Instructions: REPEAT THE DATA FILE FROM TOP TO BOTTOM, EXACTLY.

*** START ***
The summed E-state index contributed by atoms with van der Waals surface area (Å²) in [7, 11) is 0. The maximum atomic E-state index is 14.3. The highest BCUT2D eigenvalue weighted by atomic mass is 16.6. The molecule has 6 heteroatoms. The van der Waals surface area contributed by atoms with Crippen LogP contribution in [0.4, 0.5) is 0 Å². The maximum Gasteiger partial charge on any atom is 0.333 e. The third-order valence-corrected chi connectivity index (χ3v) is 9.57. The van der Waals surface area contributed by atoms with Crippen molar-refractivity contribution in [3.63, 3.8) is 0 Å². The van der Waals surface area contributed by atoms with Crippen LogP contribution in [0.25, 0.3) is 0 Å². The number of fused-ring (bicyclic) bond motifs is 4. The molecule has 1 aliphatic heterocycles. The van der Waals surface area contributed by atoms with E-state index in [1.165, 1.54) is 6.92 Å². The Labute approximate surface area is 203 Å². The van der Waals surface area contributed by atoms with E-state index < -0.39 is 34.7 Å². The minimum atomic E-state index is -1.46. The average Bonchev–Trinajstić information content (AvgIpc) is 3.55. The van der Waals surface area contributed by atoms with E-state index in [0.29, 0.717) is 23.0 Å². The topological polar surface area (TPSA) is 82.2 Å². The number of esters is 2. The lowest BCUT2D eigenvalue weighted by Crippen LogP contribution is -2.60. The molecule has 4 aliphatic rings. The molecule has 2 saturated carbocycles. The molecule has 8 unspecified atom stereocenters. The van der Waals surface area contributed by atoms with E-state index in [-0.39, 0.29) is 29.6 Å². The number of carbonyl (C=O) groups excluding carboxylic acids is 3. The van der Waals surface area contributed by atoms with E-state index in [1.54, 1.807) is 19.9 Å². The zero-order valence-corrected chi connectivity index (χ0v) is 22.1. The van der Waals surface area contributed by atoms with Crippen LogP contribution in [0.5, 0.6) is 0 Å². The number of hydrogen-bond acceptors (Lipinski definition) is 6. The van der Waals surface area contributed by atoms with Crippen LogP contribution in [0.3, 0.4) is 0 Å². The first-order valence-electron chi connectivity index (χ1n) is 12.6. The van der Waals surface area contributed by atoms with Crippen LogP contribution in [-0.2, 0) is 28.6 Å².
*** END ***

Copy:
The summed E-state index contributed by atoms with van der Waals surface area (Å²) in [7, 11) is 0. The maximum atomic E-state index is 14.3. The highest BCUT2D eigenvalue weighted by atomic mass is 16.6. The molecule has 6 heteroatoms. The van der Waals surface area contributed by atoms with Crippen LogP contribution in [0.4, 0.5) is 0 Å². The maximum Gasteiger partial charge on any atom is 0.333 e. The third-order valence-corrected chi connectivity index (χ3v) is 9.57. The van der Waals surface area contributed by atoms with Crippen molar-refractivity contribution in [3.63, 3.8) is 0 Å². The van der Waals surface area contributed by atoms with Crippen LogP contribution in [0.25, 0.3) is 0 Å². The number of fused-ring (bicyclic) bond motifs is 4. The molecule has 1 aliphatic heterocycles. The van der Waals surface area contributed by atoms with E-state index in [1.165, 1.54) is 6.92 Å². The Labute approximate surface area is 203 Å². The van der Waals surface area contributed by atoms with E-state index < -0.39 is 34.7 Å². The minimum atomic E-state index is -1.46. The average Bonchev–Trinajstić information content (AvgIpc) is 3.55. The van der Waals surface area contributed by atoms with E-state index in [0.29, 0.717) is 23.0 Å². The topological polar surface area (TPSA) is 82.2 Å². The number of esters is 2. The lowest BCUT2D eigenvalue weighted by Crippen LogP contribution is -2.60. The molecule has 4 aliphatic rings. The molecule has 2 saturated carbocycles. The molecule has 8 unspecified atom stereocenters. The van der Waals surface area contributed by atoms with E-state index in [-0.39, 0.29) is 29.6 Å². The number of carbonyl (C=O) groups excluding carboxylic acids is 3. The van der Waals surface area contributed by atoms with E-state index in [1.54, 1.807) is 19.9 Å². The zero-order valence-corrected chi connectivity index (χ0v) is 22.1. The van der Waals surface area contributed by atoms with Crippen LogP contribution in [0.5, 0.6) is 0 Å². The number of hydrogen-bond acceptors (Lipinski definition) is 6. The van der Waals surface area contributed by atoms with Crippen LogP contribution in [0.3, 0.4) is 0 Å². The first-order valence-electron chi connectivity index (χ1n) is 12.6. The van der Waals surface area contributed by atoms with Crippen LogP contribution in [-0.2, 0) is 28.6 Å².